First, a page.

For a parent drowning in glossy college mailings, a college admissions officer deluged with applications, or a student padding a résumé with extracurricular activities, it's easy to see applying to college as a universal American rite of passage—a brutal and ecumenical process that ushers each generation of stressed-out applicants into the anteroom of adulthood. But for many American teenagers the admissions process is something else entirely—a game that is dramatically rigged against them, if they even play it. In a country where a college degree is a prerequisite for economic and social advancement, rich and upper-middle-class students can feel secure about their chances. They may not have the grades or the good fortune to attend their first-choice schools, but they're still likely to be admitted to a college that matches their interests and ambitions reasonably well. For those further down the socioeconomic ladder, though, getting in is hard, and getting through can be even harder.
Native intelligence and academic achievement do lift many poor students into college. But especially where elite colleges are concerned, students from well-off families have a big advantage. The figures are stark. If you hope to obtain a bachelor's degree by age twenty-four, your chances are roughly one in two if you come from a family with an annual income over $90,000; roughly one in four if your family's income falls between $61,000 and $90,000; and slightly better than one in ten if it is between $35,000 and $61,000. For high schoolers whose families make less than $35,000 a year the chances are around one in seventeen.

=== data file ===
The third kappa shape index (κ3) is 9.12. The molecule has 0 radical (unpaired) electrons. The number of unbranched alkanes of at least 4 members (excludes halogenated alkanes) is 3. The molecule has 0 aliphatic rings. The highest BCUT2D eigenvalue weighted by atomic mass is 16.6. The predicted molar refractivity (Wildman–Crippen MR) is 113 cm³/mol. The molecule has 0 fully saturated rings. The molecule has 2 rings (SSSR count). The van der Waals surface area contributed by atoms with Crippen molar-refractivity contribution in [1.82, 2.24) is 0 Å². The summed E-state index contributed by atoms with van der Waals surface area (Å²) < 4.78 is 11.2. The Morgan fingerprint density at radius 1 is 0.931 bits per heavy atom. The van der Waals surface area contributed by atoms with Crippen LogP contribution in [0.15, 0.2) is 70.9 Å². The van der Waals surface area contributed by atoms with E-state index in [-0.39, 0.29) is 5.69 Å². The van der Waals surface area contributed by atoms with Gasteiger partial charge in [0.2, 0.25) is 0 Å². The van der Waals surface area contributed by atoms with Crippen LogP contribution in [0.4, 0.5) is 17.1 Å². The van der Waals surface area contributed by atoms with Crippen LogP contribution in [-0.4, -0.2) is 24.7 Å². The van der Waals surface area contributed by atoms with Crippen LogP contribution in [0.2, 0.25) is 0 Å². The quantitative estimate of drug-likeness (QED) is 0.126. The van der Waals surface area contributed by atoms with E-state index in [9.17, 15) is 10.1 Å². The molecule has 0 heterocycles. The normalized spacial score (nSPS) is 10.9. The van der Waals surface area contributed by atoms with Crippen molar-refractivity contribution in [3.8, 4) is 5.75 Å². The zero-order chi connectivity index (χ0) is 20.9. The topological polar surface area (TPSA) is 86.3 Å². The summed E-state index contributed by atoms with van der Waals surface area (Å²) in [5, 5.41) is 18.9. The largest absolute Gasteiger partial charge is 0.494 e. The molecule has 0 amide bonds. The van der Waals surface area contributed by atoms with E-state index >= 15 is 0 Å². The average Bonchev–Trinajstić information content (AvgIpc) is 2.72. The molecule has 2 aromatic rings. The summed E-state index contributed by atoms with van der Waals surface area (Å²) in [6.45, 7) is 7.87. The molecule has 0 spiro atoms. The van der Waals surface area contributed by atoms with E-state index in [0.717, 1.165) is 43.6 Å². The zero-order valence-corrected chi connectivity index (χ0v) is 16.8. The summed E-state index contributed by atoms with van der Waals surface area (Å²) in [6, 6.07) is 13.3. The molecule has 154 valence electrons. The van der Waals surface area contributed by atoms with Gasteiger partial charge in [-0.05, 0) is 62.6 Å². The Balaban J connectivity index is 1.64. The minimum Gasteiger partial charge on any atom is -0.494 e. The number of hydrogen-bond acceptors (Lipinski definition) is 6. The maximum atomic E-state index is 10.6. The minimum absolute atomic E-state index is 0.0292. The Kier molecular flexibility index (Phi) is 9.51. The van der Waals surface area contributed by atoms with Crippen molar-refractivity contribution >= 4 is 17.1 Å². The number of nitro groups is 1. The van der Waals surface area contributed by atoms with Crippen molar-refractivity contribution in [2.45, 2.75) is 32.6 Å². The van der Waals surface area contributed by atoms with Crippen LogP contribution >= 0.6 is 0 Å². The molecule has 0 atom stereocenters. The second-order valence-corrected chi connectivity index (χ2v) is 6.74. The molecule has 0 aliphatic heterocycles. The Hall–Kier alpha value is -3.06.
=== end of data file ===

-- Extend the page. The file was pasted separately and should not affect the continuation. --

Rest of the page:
This is not how the modern meritocracy was supposed to work. American higher education was overhauled in the middle years of the twentieth century to be a force for near universal opportunity—or so the overhaulers intended. The widespread use of the SAT would identify working-class kids with high "scholastic aptitude," as the initialism then had it (since 1994 the SAT has been for "scholastic assessment"), and give them the academic chances they deserved. Need-based financial aid and government grants would ensure that everyone who wanted a college education could afford one. Affirmative action would diversify campuses and buoy disadvantaged minorities.
Part of this vision has come to pass. Minority participation in higher education has risen since the 1960s, and college campuses are far more racially and ethnically diverse today than they were half a century ago. But the socioeconomic diversity that administrators assumed would follow has failed to materialize. It's true that more low-income students enroll in college now than in the 1970s—but they are less likely to graduate than their wealthier peers. Through boom and recession, war and peace, the proportion of the poorest Americans obtaining college degrees by age twenty-four has remained around six percent.
This is not something that most colleges like to discuss—particularly elite schools, which have long taken pride in their supposed diversity. But the idea that the meritocracy isn't working is gaining currency among observers of higher education. It's visible in recent high-profile changes in the financial-aid policies of such schools as Harvard, Princeton, and the University of Virginia; as a thread of disquiet running through the interviews this magazine has conducted with admissions officers over the past two years; and as the unpleasant but undeniable conclusion of a number of new studies.